My recent rant on Winter seems only to have angered her more (and isn’t that just like a stalker? I am telling you, you cannot reason with them!) But I’ve been teased by Spring, and I can’t get Spring-like thoughts out of my mind. I mentioned how lovely the weather was Saturday, and I went on about biking and Meadowlarks and such. But the sign of Spring that everyone in my family noticed was something else.
When I moved to Utah in the mid-nineties, there were 4 things I encountered during my first year that I did not expect. You probably think I’m going to list some things about religion, or the liquor laws or slot canyons some such, but you’re wrong. I knew about all those things long before I moved here. No, the first surprise was thermal inversions, which I’ve already blogged about.
All About Cursing In Utah
The second surprise was the whole, weird Alternative Cursing Lexicon here in Utah. Many people raised in Utah seem just a bit more averse than folks in other parts of the US to swearing or taking the Lord’s name in vain casually. That wasn’t a huge surprise, but what was a surprise was that in place of “regular” cursing”, a whole strange alternative lexicon of “pseudo-curses” has apparently evolved over time. Examples include “Fetch”, “Flip”, “Gol!”, “Jeezum”, “Oh My Heck!”, “Bullcrap”, and “The F-Bomb”, among others*. And native-Utahns will use-and even conjugate- these words just like we- er, pardon me- just like some people use “regular” curse words, such as in “Fetch! I broke my flippin’ derailleur!”
*Awesome Wife’s all-time favorite = “Oh For Tender!”
Personal Trivia Factoid: Over the past decade I have come to love fry sauce. I am the only non-native Utahn I know who puts fry sauce on burgers.
But the fourth surprise, and the point of this post, was/is Box Elder Bugs, Boisea rubrolineatus (pic left), which, as everyone in Utah knows, come out of the woodwork the first few warm days of Spring, as well as on scattered, warm “Indian Summer”-like days in the Fall. No really, I mean it- they actually come out of the woodwork, as in the woodwork of your house, as I’ll explain in a moment.
Box Elder Bugs occur across North America, coincident with the range of their favorite food source and home, Box Elder Trees. The Box Elder, Acer negundo, is one of Utah’s 3 native Maples, and though Box Elder Bugs favor that tree- specifically female A. negundo (Box Elder trees are dioecious, meaning trees are either male or female)- they’ll also make use of other Maples and even Ash species. There are 2 species of Box Elder Bug, which look (and behave) pretty similar: B. rubrolineatus from the Rockies West (and therefore here in Utah), and B. trivittata (pic right) East of the Rockies.
When I first encountered Box Elder Bugs I was highly disturbed. On the first (in a while) bright warm sunny day, they are everywhere, particularly on or near sunny windowsills, and when I first laid eyes on them, my first thoughts were of Cockroaches. I went to college in Philadelphia, during which time I resided in a succession of dorm rooms and apartments that were invariably roach-infested. My college years are a bit hazy now, but some of my clearest memories are of killing roaches with my bare hand and detonating chemical fog-bombs in my dorm room. So my first thoughts were, “Great. Utah Cockroaches.” But as I’ve learned about Box Elder Bugs I’ve found out that they’re far more benign than my collegiate nemeses.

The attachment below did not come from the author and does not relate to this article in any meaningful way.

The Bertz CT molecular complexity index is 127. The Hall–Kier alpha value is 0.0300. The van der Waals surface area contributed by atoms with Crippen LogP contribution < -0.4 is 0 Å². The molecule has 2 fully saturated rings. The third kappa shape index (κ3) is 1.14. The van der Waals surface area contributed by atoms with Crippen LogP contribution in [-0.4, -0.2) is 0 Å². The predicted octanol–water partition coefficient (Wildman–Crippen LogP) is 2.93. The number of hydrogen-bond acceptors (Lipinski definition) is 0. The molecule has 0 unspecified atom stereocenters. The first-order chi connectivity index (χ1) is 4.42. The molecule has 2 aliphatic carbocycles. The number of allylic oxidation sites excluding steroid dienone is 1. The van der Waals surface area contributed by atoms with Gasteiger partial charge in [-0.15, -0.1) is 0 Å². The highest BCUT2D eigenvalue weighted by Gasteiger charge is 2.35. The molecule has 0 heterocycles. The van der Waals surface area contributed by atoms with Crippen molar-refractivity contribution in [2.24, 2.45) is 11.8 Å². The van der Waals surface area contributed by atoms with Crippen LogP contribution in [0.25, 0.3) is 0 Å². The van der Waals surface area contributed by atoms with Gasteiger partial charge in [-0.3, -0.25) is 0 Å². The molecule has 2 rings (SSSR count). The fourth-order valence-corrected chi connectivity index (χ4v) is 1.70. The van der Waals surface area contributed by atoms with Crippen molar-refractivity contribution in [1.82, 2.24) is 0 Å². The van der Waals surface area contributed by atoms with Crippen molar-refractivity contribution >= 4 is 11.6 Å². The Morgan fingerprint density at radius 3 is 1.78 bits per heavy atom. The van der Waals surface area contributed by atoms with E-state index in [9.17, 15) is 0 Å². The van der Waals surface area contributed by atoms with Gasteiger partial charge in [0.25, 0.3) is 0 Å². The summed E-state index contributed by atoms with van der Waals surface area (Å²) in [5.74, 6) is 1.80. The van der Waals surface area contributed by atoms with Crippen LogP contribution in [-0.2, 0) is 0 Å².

The first thing worth knowing about Box Elder Bugs is that they are a True Bug. A lot of people- me most of all- throw the term “bug” around pretty loosey-goosey as sort of a catch-all phrase for all kinds of invertebrates, including insects, spiders, scorpions and woodlice. But to a real entomologist (like this guy- cool blog), the word “bug” has a very certain meaning, specifically an insect of the order Hemiptera, which includes 80,000 species of insects which all have similar characteristic mouthparts. In a True Bug, the mandibles (crush /biting /cutting mouthparts) have joined with the maxillae (steadying/ manipulating/ chewing mouthparts) to form a proboscis, which is a specialized beak-ish structure used to pierce tissues and suck out liquids.
What kinds of tissues and liquids? Usually plant tissues and sap, but not always, as we’ll see in a moment.
There are other defining features as well; Hempiterans often have partially-hardened forewings, as do Box Elder Bugs, which is different from Beetles (order = Coleoptera), which have fully-hardened forewings. But the deal with the mouthparts/proboscis is the key differentiator.
In my defense, Cockroaches look at first glance a lot like a True Bug. But to an entomologist the difference is obvious; the mouthparts are all wrong*; Cockroaches have distinct mandibles and maxillae. (diagram right)
*The wings are wrong, too.
In addition to Box Elder Bugs, you’re already familiar with lots of True Bugs. Aphids, Cicadas, Leafhoppers and Stink Bugs (Shield Bugs) are all True Bugs, as are- get ready for it- Bedbugs.
Geeky-But-Cool-Side-Note: The phylogeny, or family tree, or Hemiptera is in flux. Traditionally Hemiptera has been divided into 2 orders, Homoptera, which includes Aphids and Cicadas, and Heteroptera, which includes Box Elder and Stink Bugs. But it now appears that Cicadas are more closely-related to Box Elder and Stink Bugs than they are to Aphids, making Homoptera a paraphyletic grouping. This is exactly the same deal we saw last summer when we looked at Mules Ears and Balsamroots in the Wasatch: recent DNA evidence forcing biologists to reassess groupings of and relationships between different species, and it’s a great example of why now is such an exciting and revolutionary time in biology.
Tangent: Stink Bugs- also called Shield Bugs, for their shield-like shape- which are a worldwide group including over 5,500 species, are the second-most common insect we see inside of our house in the warmer months. I’m not sure, but I think the most common species we find indoors here in Utah is this guy, the Consperse Stink Bug, Euschistus conspersus.